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  • Writer's pictureCrest Economics

UK joins CPTPP- Apr 2023

Post Brexit, Britain finally has something to show for it in joining the CPTPP (Comprehensive and Progressive Agreement for Trans-Pacific Partnership). Primarily, the CPTPP generates 13% of the world’s income, with the UK being the first non-founding member, increasing the trading bloc value to 11 trillion pounds. In doing so, the aim is for a 95% reduction in import charges or tariffs (i.e food, drink and cars). Thus, by providing access to 500m people for British exporters, the UK government expects to “seize opportunities for new jobs, growth and innovation”, which is very much needed considering their current economic condition.

In joining the CPTPP, restrictions surrounding services and digital trade will be loosened, hence providing increased export opportunities for the UK’s future. Moreover, this agreement will see an increase in both inbound and outbound investment (In 2017, CPTPP nations accounted for 1/12 pounds of foreign investment in the UK, and vise versa, supporting businesses and jobs). Additionally, it is expected to lower red tape costs for UK producers of machinery and medicines, thus providing further opportunities for supply chain expansions with member nations. However, perhaps the biggest opportunity for gain for the UK is potential for increased free trade between the UK and USA (i.e if the Biden administration joins CPTPP after Trump’s withdrawal). Hence, this would provide massive export growth for the UK given America already buys double the amount of UK exports than current CPTPP members combined. As such, the CPTPP is expected to generate a modest 1.8bn pounds of extra income, within 10 years of operation (about 0.08% of UK GDP).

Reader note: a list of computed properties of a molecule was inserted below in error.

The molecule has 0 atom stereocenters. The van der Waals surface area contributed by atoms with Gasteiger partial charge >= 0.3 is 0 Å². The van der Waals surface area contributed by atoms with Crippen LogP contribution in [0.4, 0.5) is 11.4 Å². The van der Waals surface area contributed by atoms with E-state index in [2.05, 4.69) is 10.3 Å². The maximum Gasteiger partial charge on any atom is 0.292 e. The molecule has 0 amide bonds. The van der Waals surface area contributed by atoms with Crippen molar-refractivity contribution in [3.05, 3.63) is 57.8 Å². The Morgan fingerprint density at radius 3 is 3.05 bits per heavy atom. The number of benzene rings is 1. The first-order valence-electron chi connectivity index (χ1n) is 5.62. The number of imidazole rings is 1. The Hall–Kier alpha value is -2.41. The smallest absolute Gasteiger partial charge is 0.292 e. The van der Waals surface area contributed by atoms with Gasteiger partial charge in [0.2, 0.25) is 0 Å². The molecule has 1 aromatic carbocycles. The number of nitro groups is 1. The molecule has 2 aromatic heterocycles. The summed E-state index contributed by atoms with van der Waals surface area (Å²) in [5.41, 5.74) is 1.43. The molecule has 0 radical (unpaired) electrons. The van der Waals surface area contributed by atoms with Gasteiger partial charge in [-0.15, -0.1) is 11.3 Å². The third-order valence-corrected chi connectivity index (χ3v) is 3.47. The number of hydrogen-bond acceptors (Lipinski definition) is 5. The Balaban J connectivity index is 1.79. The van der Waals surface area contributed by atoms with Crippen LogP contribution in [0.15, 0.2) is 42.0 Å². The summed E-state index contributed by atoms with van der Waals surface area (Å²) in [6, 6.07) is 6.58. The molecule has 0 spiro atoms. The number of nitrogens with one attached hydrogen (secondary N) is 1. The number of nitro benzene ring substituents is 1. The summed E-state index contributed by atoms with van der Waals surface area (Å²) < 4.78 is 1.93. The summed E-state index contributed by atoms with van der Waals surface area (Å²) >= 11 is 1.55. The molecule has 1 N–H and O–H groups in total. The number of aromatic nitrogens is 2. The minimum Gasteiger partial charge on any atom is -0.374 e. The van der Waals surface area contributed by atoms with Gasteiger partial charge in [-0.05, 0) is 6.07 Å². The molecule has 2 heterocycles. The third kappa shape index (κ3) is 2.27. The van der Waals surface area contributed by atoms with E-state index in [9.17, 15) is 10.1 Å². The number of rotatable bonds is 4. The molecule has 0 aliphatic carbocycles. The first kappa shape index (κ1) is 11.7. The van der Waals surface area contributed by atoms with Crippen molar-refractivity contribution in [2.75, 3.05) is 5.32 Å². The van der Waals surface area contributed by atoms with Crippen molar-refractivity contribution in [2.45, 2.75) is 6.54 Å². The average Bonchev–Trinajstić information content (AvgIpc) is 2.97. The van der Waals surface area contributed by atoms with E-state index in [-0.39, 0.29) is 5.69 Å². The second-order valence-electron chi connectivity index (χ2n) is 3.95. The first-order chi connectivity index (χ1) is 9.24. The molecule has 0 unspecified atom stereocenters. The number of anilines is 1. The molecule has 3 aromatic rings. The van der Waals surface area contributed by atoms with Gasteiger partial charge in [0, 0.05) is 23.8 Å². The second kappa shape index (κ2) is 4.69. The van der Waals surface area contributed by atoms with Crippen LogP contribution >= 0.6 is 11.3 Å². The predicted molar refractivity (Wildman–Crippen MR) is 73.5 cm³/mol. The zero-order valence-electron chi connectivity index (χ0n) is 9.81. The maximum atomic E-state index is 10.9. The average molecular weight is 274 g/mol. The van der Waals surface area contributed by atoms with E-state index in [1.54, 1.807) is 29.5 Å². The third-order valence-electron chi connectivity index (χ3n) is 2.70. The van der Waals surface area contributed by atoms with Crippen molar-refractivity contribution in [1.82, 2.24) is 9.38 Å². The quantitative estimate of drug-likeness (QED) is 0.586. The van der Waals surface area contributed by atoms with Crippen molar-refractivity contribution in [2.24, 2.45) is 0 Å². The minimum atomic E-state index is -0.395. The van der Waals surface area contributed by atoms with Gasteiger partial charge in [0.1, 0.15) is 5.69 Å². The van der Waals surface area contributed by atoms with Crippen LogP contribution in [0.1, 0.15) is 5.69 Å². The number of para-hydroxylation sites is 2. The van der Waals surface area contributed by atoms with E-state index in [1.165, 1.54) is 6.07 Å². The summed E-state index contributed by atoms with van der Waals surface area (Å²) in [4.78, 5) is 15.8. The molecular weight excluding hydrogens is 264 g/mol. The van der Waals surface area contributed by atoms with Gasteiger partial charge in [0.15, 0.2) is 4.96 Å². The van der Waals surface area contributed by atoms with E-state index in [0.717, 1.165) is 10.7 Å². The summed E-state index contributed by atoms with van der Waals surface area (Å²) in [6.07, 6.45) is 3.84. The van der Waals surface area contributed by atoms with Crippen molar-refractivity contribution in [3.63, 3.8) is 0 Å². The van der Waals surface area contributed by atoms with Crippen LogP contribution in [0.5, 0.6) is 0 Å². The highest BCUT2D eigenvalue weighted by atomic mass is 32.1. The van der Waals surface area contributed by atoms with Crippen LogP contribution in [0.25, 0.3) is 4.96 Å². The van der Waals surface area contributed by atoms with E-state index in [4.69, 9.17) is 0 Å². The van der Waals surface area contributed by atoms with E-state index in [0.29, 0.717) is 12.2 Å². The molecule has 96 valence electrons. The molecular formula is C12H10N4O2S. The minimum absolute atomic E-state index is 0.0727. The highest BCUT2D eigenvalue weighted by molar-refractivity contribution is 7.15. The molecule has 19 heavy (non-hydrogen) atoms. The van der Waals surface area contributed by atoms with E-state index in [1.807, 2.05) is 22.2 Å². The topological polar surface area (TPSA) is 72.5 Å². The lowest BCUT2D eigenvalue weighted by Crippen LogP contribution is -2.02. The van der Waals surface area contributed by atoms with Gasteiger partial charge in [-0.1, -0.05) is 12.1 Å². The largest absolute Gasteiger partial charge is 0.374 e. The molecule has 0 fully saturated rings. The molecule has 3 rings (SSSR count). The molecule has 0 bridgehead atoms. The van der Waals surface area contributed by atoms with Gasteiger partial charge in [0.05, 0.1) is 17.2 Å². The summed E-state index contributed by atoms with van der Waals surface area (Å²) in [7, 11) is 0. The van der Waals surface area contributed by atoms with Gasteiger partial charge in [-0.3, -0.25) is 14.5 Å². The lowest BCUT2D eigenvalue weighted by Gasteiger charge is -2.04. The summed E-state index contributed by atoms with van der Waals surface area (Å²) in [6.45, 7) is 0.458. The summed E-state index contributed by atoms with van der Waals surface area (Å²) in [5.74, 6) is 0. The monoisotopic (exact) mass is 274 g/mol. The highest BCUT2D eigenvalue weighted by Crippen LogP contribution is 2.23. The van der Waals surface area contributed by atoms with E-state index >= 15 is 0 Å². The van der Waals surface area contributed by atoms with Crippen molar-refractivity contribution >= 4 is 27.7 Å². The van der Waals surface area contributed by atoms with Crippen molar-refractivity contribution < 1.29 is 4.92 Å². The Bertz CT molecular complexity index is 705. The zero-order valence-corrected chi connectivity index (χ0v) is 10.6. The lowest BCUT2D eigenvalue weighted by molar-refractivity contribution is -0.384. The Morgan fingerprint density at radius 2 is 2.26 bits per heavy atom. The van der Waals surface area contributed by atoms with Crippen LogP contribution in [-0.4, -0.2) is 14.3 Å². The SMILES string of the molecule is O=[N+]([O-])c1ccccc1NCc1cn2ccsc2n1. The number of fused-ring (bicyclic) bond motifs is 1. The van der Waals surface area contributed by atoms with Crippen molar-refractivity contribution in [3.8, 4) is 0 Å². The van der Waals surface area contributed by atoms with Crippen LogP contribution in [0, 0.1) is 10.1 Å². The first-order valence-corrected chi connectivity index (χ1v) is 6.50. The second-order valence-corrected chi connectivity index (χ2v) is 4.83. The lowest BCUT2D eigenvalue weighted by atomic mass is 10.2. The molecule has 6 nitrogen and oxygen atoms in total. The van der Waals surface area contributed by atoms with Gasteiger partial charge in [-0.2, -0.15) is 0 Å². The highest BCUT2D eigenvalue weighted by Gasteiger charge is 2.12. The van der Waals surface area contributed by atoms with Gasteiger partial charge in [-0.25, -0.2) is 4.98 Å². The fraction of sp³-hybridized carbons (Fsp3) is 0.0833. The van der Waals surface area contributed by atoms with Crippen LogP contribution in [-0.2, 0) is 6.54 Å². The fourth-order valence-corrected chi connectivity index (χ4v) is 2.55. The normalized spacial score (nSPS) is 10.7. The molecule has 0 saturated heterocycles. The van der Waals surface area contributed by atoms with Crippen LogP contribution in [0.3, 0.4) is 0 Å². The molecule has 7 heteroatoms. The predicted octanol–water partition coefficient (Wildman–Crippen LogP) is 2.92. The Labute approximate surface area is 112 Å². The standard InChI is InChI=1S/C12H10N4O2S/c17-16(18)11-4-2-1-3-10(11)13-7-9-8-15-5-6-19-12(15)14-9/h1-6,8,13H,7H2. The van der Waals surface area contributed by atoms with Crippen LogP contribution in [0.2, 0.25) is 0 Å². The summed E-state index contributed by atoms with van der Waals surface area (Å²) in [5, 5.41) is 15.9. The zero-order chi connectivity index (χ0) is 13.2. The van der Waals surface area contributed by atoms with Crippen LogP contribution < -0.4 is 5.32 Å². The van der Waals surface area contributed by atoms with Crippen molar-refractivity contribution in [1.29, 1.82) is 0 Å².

However, leaving the EU has cost the UK far more (about 4% of GDP), with further concerns that in joining the CPTPP, the UK’s ability to rejoin the EU in the future will be stifled. Moreover, the UK’s membership will not be as effective given they already have bilateral trade deals with the majority of CPTPP nations, with the only new opportunities being Brunei and Malaysia. Additionally, unions have condemned clauses allowing large companies to sue the UK government if they expect profits to suffer (i.e introduction of foreign competition threatening UK’s import competing industries as citizens can now access cheaper imported goods). Hence, although this legal action aims to secure short term revenue and profits for these companies, it drastically hinders long term efficiency gains for the UK through increased investment and innovation. Moreover, given differing regulations across the world, concerns have risen over the UK’s ability to meet environmental and animal welfare standards, as well as human rights, as there are critiques that the deal essentially sanctions the exploitation of Vietnamese and Brunei workers. Moreover, given existing protections (i.e Japanese rice farm industry), the UK providing Canadian farmers greater access to UK markets and conceding to lower tariffs on imports of Malaysian palm oil, export growth may not fully reach its potential, whilst imports will likely increase.

Finally, with much speculation surrounding the matter, China has also expressed its interest in joining the CPTPP. However, as member nations are condemning China’s lax compliance with existing international trade rules and with the UK in particular trying to ban Chinese made surveillance equipment from UK public networks, there is much concern over the geopolitical tensions that may arise, for example, if the UK were to veto China’s application. Nonetheless, in joining the CPTPP, the UK is moving in the right direction post Brexit.

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